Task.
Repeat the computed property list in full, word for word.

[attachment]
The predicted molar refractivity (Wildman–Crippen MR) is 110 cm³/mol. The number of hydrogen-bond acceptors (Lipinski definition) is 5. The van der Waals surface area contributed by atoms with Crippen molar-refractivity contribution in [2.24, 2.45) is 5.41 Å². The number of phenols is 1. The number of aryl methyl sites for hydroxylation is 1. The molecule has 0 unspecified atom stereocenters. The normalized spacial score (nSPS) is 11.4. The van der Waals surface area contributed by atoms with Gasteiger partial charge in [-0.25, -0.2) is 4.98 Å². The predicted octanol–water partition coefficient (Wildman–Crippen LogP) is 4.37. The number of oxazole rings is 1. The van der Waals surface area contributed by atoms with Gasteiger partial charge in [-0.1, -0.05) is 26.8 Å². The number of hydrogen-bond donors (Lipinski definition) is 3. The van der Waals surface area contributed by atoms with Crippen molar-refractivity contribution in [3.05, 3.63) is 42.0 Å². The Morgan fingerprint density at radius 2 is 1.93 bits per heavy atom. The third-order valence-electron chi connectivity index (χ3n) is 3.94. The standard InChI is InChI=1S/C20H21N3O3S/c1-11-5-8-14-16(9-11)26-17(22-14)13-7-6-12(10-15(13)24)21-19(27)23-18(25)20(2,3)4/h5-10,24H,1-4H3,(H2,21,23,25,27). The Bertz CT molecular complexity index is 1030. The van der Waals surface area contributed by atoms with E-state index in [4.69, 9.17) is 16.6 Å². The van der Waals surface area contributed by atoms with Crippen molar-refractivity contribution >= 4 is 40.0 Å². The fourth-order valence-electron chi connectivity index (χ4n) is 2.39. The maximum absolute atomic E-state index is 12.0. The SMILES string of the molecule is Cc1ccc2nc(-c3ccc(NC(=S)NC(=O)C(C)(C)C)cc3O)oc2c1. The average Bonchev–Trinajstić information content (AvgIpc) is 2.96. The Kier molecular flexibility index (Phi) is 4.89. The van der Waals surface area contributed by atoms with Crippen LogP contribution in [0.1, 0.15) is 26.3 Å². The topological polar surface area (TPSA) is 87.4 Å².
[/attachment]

The predicted molar refractivity (Wildman–Crippen MR) is 110 cm³/mol. The number of hydrogen-bond acceptors (Lipinski definition) is 5. The van der Waals surface area contributed by atoms with Crippen molar-refractivity contribution in [2.24, 2.45) is 5.41 Å². The number of phenols is 1. The number of aryl methyl sites for hydroxylation is 1. The molecule has 0 unspecified atom stereocenters. The normalized spacial score (nSPS) is 11.4. The van der Waals surface area contributed by atoms with Gasteiger partial charge in [-0.25, -0.2) is 4.98 Å². The predicted octanol–water partition coefficient (Wildman–Crippen LogP) is 4.37. The number of oxazole rings is 1. The van der Waals surface area contributed by atoms with Gasteiger partial charge in [-0.1, -0.05) is 26.8 Å². The number of hydrogen-bond donors (Lipinski definition) is 3. The van der Waals surface area contributed by atoms with Crippen molar-refractivity contribution in [3.05, 3.63) is 42.0 Å². The Morgan fingerprint density at radius 2 is 1.93 bits per heavy atom. The third-order valence-electron chi connectivity index (χ3n) is 3.94. The standard InChI is InChI=1S/C20H21N3O3S/c1-11-5-8-14-16(9-11)26-17(22-14)13-7-6-12(10-15(13)24)21-19(27)23-18(25)20(2,3)4/h5-10,24H,1-4H3,(H2,21,23,25,27). The Bertz CT molecular complexity index is 1030. The van der Waals surface area contributed by atoms with E-state index in [4.69, 9.17) is 16.6 Å². The van der Waals surface area contributed by atoms with Crippen molar-refractivity contribution >= 4 is 40.0 Å². The fourth-order valence-electron chi connectivity index (χ4n) is 2.39. The maximum absolute atomic E-state index is 12.0. The SMILES string of the molecule is Cc1ccc2nc(-c3ccc(NC(=S)NC(=O)C(C)(C)C)cc3O)oc2c1. The average Bonchev–Trinajstić information content (AvgIpc) is 2.96. The Kier molecular flexibility index (Phi) is 4.89. The van der Waals surface area contributed by atoms with Crippen LogP contribution in [0.1, 0.15) is 26.3 Å². The topological polar surface area (TPSA) is 87.4 Å².